Transitions and Transactions IV: Literature Pedagogies and Social Justice in Community Colleges
CALL FOR PAPERS
Transitions and Transactions IV:
Literature Pedagogies and Social Justice in Community Colleges
Extended deadline date: December 20, 2017
Keynote Speakers: Drs. Henry Giroux and Yolanda Sealey-Ruiz
We invite Community College faculty to send proposals for the April 20-21, 2018 conference presented by Borough of Manhattan Community College, City University of New York, English Department. The Transitions and Transactions conference is dedicated to helping community college teachers flourish and excel as we envision, invent and expand our ideas of teaching given the demands of the community college population and the demands and constraints specific to our profession.
On April 21-22, at the 2018 T&T4 conference, we will focus on teaching social justice through literature pedagogies, opening up the possibilities for raising critical questions and critical ways of teaching about the state of politics in the U.S. and the world at large. T&T IV invites teachers to think about the pressing issues of our particular historical moment. The escalation of police-community clashes, the constant media presence of violent radical Islamic fundamentalism, all coupled with the reduction of culture and history to media sound-bites make the issue of trust in communication and speech and the ability to bear ambiguity all the more necessary and timely.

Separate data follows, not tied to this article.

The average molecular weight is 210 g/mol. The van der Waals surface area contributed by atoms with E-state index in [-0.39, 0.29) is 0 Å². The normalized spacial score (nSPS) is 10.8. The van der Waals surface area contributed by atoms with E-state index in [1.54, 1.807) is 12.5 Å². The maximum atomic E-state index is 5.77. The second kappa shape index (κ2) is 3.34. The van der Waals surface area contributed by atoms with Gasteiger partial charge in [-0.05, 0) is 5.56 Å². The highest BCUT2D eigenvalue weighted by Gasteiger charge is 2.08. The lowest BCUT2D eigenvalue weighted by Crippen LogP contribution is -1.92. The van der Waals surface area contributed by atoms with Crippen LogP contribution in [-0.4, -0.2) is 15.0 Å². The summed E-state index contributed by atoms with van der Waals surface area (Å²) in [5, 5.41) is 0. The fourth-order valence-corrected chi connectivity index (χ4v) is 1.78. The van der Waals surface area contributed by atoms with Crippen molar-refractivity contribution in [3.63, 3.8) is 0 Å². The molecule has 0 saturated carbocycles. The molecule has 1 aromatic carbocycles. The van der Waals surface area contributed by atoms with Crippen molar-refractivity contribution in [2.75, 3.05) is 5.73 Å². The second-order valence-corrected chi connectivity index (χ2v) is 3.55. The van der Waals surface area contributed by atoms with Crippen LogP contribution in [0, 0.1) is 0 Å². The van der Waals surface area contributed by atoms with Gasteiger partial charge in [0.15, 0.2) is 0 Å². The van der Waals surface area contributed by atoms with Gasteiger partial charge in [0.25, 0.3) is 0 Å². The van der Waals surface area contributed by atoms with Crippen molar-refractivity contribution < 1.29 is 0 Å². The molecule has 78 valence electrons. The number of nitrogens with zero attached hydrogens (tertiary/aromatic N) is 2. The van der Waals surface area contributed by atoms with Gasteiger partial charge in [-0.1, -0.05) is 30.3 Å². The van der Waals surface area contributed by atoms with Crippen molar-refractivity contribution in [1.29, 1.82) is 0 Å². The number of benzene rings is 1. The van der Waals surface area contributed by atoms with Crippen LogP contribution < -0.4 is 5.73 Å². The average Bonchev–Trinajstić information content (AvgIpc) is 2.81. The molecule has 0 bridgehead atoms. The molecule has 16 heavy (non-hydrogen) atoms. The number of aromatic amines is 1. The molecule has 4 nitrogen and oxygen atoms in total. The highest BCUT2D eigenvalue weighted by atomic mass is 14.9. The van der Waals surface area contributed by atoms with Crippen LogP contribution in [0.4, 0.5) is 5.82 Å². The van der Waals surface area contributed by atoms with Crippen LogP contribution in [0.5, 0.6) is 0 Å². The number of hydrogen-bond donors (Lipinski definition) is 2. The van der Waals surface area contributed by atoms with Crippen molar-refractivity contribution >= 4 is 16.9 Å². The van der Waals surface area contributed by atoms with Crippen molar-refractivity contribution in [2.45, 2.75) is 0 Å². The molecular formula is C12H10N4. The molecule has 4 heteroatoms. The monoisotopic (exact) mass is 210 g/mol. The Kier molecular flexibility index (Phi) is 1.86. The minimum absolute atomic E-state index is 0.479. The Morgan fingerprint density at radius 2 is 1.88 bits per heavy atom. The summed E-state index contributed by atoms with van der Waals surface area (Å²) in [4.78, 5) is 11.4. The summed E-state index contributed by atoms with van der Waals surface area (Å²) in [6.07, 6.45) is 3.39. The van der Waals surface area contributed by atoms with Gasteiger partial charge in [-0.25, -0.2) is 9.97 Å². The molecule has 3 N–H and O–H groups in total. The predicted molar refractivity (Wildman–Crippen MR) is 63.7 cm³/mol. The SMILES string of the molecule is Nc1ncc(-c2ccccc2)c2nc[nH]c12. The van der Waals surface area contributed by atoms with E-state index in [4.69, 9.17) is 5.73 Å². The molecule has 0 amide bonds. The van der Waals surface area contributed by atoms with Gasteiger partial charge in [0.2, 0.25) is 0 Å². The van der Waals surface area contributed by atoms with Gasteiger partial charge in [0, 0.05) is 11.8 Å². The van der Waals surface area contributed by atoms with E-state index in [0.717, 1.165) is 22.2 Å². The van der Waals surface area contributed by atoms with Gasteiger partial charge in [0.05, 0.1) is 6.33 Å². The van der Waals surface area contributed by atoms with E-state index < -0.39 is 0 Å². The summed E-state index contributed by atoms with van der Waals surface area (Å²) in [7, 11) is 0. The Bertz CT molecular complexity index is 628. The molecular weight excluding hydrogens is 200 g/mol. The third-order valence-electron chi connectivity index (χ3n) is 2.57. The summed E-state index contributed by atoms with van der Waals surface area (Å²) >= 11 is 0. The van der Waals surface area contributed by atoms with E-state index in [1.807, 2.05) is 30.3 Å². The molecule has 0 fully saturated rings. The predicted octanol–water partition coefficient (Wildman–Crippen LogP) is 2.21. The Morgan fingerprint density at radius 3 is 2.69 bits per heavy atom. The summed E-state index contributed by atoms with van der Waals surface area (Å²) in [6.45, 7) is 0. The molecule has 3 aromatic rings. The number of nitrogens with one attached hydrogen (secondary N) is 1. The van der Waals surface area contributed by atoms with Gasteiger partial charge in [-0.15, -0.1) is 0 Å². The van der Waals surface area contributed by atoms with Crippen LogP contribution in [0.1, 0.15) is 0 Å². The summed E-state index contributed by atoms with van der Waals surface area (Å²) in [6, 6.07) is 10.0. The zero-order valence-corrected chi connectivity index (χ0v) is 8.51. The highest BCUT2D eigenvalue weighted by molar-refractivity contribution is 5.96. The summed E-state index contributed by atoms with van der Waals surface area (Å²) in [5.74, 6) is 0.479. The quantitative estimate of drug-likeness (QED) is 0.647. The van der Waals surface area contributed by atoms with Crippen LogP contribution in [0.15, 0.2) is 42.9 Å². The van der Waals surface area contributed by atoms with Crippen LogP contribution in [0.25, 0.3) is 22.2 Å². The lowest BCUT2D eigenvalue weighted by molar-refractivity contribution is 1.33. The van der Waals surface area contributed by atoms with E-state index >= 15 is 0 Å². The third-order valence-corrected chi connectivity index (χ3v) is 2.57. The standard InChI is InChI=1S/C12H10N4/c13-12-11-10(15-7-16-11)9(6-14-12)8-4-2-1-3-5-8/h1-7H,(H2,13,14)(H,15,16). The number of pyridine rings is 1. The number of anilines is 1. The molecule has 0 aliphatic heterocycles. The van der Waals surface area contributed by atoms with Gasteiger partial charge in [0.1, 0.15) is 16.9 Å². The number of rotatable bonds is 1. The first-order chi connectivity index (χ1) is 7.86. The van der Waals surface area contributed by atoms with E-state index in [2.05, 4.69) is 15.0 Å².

The conference will address the rewards and challenges particular to teaching social justice through literature at the community college level. We hope to create an environment where teachers share how they professionally, creatively and innovatively meet the challenges they face creating lessons and teaching them in the classroom today. How do the essays and other literary examples introduced in our classrooms encourage invention and change and help teachers to teach the students in the room, rather than the ones they might imagine are in the room? Have the texts that we have introduced into our classrooms paid close attention to the significant discrepancies in the levels of student preparation and addressed the ways that the contemporary cultural milieu has been for some students a deterrent, and others, an encouragement to develop meaningful conversations and engagement? How do we highlight pedagogical inquiry, student and teacher experiences and research that contribute to building scholarship in the field of literature pedagogy and social justice research and literature? We hope to engage in dialogue that will lead to the improvement and enrichment of the teaching and learning of literature and critical and or creative writing in the two-year college. We recognize that scholars cannot agree on a central goal for teaching literature, but lately we are noticing a shared vision among our colleagues, which is: “...making teaching it our common cause, and teaching it well our professional work” (Elaine Showalter).